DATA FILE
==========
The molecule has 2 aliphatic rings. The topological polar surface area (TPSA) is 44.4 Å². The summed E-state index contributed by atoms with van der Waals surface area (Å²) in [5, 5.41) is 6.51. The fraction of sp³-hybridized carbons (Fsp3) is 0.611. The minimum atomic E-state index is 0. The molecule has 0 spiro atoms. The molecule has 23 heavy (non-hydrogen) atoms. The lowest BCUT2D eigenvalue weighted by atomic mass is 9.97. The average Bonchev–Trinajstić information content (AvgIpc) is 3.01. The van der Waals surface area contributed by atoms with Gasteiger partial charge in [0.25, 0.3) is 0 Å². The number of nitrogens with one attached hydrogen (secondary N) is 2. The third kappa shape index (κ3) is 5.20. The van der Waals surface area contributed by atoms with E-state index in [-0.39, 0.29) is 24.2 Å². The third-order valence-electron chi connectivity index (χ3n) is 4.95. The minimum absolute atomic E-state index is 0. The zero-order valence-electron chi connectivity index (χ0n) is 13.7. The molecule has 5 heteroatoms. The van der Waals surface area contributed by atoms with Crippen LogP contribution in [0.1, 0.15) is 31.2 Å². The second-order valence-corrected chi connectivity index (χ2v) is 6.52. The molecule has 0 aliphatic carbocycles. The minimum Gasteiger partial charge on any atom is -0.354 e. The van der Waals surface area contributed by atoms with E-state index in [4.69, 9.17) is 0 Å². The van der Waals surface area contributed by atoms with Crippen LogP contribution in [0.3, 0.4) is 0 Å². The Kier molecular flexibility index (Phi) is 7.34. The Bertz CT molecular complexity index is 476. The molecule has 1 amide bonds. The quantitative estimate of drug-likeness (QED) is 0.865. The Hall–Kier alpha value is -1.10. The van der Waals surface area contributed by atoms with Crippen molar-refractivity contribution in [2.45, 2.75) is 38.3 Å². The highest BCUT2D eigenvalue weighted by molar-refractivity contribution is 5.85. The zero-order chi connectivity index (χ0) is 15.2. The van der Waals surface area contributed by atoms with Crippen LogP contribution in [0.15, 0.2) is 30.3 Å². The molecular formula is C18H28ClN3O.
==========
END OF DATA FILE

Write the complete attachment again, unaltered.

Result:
The molecule has 2 aliphatic rings. The topological polar surface area (TPSA) is 44.4 Å². The summed E-state index contributed by atoms with van der Waals surface area (Å²) in [5, 5.41) is 6.51. The fraction of sp³-hybridized carbons (Fsp3) is 0.611. The minimum atomic E-state index is 0. The molecule has 0 spiro atoms. The molecule has 23 heavy (non-hydrogen) atoms. The lowest BCUT2D eigenvalue weighted by atomic mass is 9.97. The average Bonchev–Trinajstić information content (AvgIpc) is 3.01. The van der Waals surface area contributed by atoms with Gasteiger partial charge in [0.25, 0.3) is 0 Å². The number of nitrogens with one attached hydrogen (secondary N) is 2. The third kappa shape index (κ3) is 5.20. The van der Waals surface area contributed by atoms with E-state index in [-0.39, 0.29) is 24.2 Å². The third-order valence-electron chi connectivity index (χ3n) is 4.95. The minimum absolute atomic E-state index is 0. The zero-order valence-electron chi connectivity index (χ0n) is 13.7. The molecule has 5 heteroatoms. The van der Waals surface area contributed by atoms with Crippen LogP contribution in [0.1, 0.15) is 31.2 Å². The second-order valence-corrected chi connectivity index (χ2v) is 6.52. The molecule has 0 aliphatic carbocycles. The minimum Gasteiger partial charge on any atom is -0.354 e. The van der Waals surface area contributed by atoms with E-state index in [4.69, 9.17) is 0 Å². The van der Waals surface area contributed by atoms with Crippen LogP contribution in [0.3, 0.4) is 0 Å². The Kier molecular flexibility index (Phi) is 7.34. The Bertz CT molecular complexity index is 476. The molecule has 1 amide bonds. The quantitative estimate of drug-likeness (QED) is 0.865. The Hall–Kier alpha value is -1.10. The van der Waals surface area contributed by atoms with Crippen molar-refractivity contribution in [2.45, 2.75) is 38.3 Å². The highest BCUT2D eigenvalue weighted by molar-refractivity contribution is 5.85. The zero-order chi connectivity index (χ0) is 15.2. The van der Waals surface area contributed by atoms with Crippen LogP contribution in [0.15, 0.2) is 30.3 Å². The molecular formula is C18H28ClN3O.